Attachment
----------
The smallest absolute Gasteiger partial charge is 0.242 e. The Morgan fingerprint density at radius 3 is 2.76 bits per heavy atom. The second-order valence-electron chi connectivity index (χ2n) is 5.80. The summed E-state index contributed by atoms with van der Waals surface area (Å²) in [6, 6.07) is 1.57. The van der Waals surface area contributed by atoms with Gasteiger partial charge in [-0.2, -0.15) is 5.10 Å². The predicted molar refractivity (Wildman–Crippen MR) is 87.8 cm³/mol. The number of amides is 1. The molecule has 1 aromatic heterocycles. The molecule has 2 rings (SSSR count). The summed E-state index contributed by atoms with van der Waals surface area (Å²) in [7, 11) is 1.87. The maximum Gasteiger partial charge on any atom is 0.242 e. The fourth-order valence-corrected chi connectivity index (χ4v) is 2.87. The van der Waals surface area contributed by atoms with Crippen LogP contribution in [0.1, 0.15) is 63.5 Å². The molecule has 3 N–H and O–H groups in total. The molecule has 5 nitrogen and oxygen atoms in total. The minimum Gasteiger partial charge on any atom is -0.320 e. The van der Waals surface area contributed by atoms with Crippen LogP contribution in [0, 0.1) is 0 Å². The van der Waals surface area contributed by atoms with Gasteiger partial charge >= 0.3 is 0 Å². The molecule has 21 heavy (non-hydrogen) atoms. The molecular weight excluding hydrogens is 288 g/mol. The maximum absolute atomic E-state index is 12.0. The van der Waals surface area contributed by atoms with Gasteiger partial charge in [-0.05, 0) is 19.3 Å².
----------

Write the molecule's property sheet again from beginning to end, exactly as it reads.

The smallest absolute Gasteiger partial charge is 0.242 e. The Morgan fingerprint density at radius 3 is 2.76 bits per heavy atom. The second-order valence-electron chi connectivity index (χ2n) is 5.80. The summed E-state index contributed by atoms with van der Waals surface area (Å²) in [6, 6.07) is 1.57. The van der Waals surface area contributed by atoms with Gasteiger partial charge in [-0.2, -0.15) is 5.10 Å². The predicted molar refractivity (Wildman–Crippen MR) is 87.8 cm³/mol. The number of amides is 1. The molecule has 1 aromatic heterocycles. The molecule has 2 rings (SSSR count). The summed E-state index contributed by atoms with van der Waals surface area (Å²) in [7, 11) is 1.87. The maximum Gasteiger partial charge on any atom is 0.242 e. The fourth-order valence-corrected chi connectivity index (χ4v) is 2.87. The van der Waals surface area contributed by atoms with Crippen LogP contribution in [0.1, 0.15) is 63.5 Å². The molecule has 3 N–H and O–H groups in total. The molecule has 5 nitrogen and oxygen atoms in total. The minimum Gasteiger partial charge on any atom is -0.320 e. The van der Waals surface area contributed by atoms with Crippen LogP contribution in [0, 0.1) is 0 Å². The van der Waals surface area contributed by atoms with Gasteiger partial charge >= 0.3 is 0 Å². The molecule has 21 heavy (non-hydrogen) atoms. The molecular weight excluding hydrogens is 288 g/mol. The maximum absolute atomic E-state index is 12.0. The van der Waals surface area contributed by atoms with Gasteiger partial charge in [-0.05, 0) is 19.3 Å².